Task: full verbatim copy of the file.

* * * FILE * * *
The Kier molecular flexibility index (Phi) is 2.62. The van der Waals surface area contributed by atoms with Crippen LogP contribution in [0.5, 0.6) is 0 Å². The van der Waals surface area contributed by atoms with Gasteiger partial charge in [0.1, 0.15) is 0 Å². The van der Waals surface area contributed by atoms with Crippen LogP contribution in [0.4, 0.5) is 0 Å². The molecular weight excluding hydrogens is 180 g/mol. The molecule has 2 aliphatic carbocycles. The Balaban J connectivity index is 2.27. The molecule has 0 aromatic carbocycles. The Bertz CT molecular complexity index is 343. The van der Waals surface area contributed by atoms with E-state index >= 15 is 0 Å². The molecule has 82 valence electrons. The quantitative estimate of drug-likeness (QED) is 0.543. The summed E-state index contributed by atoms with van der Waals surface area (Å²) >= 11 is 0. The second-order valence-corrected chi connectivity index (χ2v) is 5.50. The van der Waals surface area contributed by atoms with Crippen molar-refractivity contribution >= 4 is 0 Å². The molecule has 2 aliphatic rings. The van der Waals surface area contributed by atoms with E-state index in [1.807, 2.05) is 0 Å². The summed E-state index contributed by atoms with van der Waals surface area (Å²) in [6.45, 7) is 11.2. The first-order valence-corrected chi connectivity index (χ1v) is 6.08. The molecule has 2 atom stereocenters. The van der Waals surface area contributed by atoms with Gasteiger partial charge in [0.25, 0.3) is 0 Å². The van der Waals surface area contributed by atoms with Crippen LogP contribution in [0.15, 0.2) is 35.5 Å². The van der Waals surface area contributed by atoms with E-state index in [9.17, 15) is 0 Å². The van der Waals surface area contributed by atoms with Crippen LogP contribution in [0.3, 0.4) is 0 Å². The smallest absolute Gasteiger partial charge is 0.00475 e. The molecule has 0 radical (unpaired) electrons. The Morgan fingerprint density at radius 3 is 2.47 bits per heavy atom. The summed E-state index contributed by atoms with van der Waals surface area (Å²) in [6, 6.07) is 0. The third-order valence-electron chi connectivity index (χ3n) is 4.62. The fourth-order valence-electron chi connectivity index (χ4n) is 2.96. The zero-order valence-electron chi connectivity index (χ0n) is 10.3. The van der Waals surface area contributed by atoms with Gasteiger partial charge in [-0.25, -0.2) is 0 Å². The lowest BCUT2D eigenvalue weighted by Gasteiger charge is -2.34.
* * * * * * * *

The Kier molecular flexibility index (Phi) is 2.62. The van der Waals surface area contributed by atoms with Crippen LogP contribution in [0.5, 0.6) is 0 Å². The van der Waals surface area contributed by atoms with Gasteiger partial charge in [0.1, 0.15) is 0 Å². The van der Waals surface area contributed by atoms with Crippen LogP contribution in [0.4, 0.5) is 0 Å². The molecular weight excluding hydrogens is 180 g/mol. The molecule has 2 aliphatic carbocycles. The Balaban J connectivity index is 2.27. The molecule has 0 aromatic carbocycles. The Bertz CT molecular complexity index is 343. The van der Waals surface area contributed by atoms with E-state index >= 15 is 0 Å². The molecule has 82 valence electrons. The quantitative estimate of drug-likeness (QED) is 0.543. The summed E-state index contributed by atoms with van der Waals surface area (Å²) >= 11 is 0. The second-order valence-corrected chi connectivity index (χ2v) is 5.50. The van der Waals surface area contributed by atoms with Crippen molar-refractivity contribution >= 4 is 0 Å². The molecule has 2 aliphatic rings. The van der Waals surface area contributed by atoms with E-state index in [1.807, 2.05) is 0 Å². The summed E-state index contributed by atoms with van der Waals surface area (Å²) in [6.45, 7) is 11.2. The first-order valence-corrected chi connectivity index (χ1v) is 6.08. The molecule has 2 atom stereocenters. The van der Waals surface area contributed by atoms with Gasteiger partial charge in [0.25, 0.3) is 0 Å². The van der Waals surface area contributed by atoms with Crippen LogP contribution in [0.15, 0.2) is 35.5 Å². The van der Waals surface area contributed by atoms with E-state index in [9.17, 15) is 0 Å². The van der Waals surface area contributed by atoms with Crippen LogP contribution in [0.3, 0.4) is 0 Å². The smallest absolute Gasteiger partial charge is 0.00475 e. The molecule has 0 radical (unpaired) electrons. The Morgan fingerprint density at radius 3 is 2.47 bits per heavy atom. The summed E-state index contributed by atoms with van der Waals surface area (Å²) in [6, 6.07) is 0. The third-order valence-electron chi connectivity index (χ3n) is 4.62. The fourth-order valence-electron chi connectivity index (χ4n) is 2.96. The zero-order valence-electron chi connectivity index (χ0n) is 10.3. The van der Waals surface area contributed by atoms with Gasteiger partial charge in [-0.25, -0.2) is 0 Å². The lowest BCUT2D eigenvalue weighted by Gasteiger charge is -2.34.